The good news is that demand for both these products remains very high. Union Pacific can’t do much about chip shortages, but the company was able to realize higher prices on car loads. Revenue per car load was up 7% from the prior year. Even as volume was down considerably from the prior year, the increase in prices meant just a 3% decline in freight revenue for automotive.
A similar story emerged for intermodal. Despite a mid-teens percentage decline in volume, freight revenue for intermodal was actually higher by 3% for the quarter. This was due to a 20% hike in average revenue per car.
Supply might be limited in these two categories, but demand is incredibly high and customers are willing to pay steeper costs to ship vehicles and intermodal products. Sequential volume also improved for both of these product types, providing some evidence that the issues facing automotive and intermodal could be lessening. A combination of better supply coupled with high demand could be the next lever for growth that the company could pull.
Union Pacific is also taking steps to address supply issues where it can. The company recently announced that it would be the intermodal carrier for Schneider National beginning next year. This follows last year’s announcement that the railroad would be the exclusive provider of intermodal shipments for Knight-Swift Transportation.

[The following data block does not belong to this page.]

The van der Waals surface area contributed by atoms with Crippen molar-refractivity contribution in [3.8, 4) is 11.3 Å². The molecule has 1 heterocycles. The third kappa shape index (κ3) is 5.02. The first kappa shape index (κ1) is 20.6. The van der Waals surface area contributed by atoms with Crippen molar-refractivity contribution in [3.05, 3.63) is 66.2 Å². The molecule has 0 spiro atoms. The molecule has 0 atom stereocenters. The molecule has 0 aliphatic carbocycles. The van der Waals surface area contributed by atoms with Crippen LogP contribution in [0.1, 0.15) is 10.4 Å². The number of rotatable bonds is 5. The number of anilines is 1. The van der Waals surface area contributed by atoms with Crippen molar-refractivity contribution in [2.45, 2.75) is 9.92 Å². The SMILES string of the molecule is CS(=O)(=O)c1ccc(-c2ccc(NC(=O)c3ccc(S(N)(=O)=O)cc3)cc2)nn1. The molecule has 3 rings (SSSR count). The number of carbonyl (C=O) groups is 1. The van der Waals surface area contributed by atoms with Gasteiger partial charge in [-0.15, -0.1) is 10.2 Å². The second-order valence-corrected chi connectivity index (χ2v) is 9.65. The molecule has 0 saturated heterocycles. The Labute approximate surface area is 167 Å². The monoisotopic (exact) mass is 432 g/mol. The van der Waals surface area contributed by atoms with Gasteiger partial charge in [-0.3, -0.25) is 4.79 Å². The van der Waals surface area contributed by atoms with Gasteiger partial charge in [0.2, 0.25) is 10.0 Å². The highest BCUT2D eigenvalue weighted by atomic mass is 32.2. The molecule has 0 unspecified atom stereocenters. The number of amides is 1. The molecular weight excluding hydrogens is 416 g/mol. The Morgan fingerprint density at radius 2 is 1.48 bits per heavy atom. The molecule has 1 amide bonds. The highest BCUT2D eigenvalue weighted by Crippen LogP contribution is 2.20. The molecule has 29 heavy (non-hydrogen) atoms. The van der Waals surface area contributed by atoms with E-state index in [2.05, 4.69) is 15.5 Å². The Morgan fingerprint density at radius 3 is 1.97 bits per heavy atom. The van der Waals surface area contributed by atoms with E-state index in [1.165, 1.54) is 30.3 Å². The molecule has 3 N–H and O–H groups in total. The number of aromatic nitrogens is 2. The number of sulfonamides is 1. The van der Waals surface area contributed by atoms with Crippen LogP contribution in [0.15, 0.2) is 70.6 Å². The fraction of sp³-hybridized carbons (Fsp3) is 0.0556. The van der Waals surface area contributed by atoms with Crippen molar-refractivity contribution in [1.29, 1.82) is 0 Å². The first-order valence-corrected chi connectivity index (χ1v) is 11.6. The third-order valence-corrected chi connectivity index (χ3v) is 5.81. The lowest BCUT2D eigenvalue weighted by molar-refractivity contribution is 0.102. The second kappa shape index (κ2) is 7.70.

The demand story is evident throughout Union Pacific’s business. Every product type saw higher average revenue per car load. Intermodal had the greatest improvement, but Coal and Renewables improved 19%, Grains grew 13%, Metals and Minerals were higher by 9% and Energy and Food and Refrigerated were each up 8%.
This wasn’t just a one quarter benefit either. Every product type had higher average revenue per car for the full year as well.
Union Pacific turned in a strong quarter given the circumstances that are pressuring several of its product types. Given the monopoly nature of the railroad business, pricing power is abundant, with every product type seeing higher average revenue per car compared to the prior year. Even weak areas, such as autos and intermodal, had considerably higher prices. Demand is there throughout the business even if supply is being pressured.
With shares of the company near $242, Union Pacific is trading at just over 21 times 2022 earnings estimates. This isn’t too far off the stock’s average valuation over the last five years.
Union Pacific isn’t necessarily cheap, but the company performed well during the fourth quarter and full year. The pricing power the company possessed in the quarter doesn’t appear to be subsiding either, given the strong numbers Union Pacific is expected to produce this year.
For investors looking for a high-quality railroad, Union Pacific brings a lot to the table, including a strong busines model and a long track record of high divdiend growth, including two double-digit raises in 2021.
At the moment, Union Pacific's key advantage is its ability to charge higher prices to ship products, something that doesn't appear to have dampened demand at all (and wouldn't, not unless something drastic were to affect the demand for things like food and energy).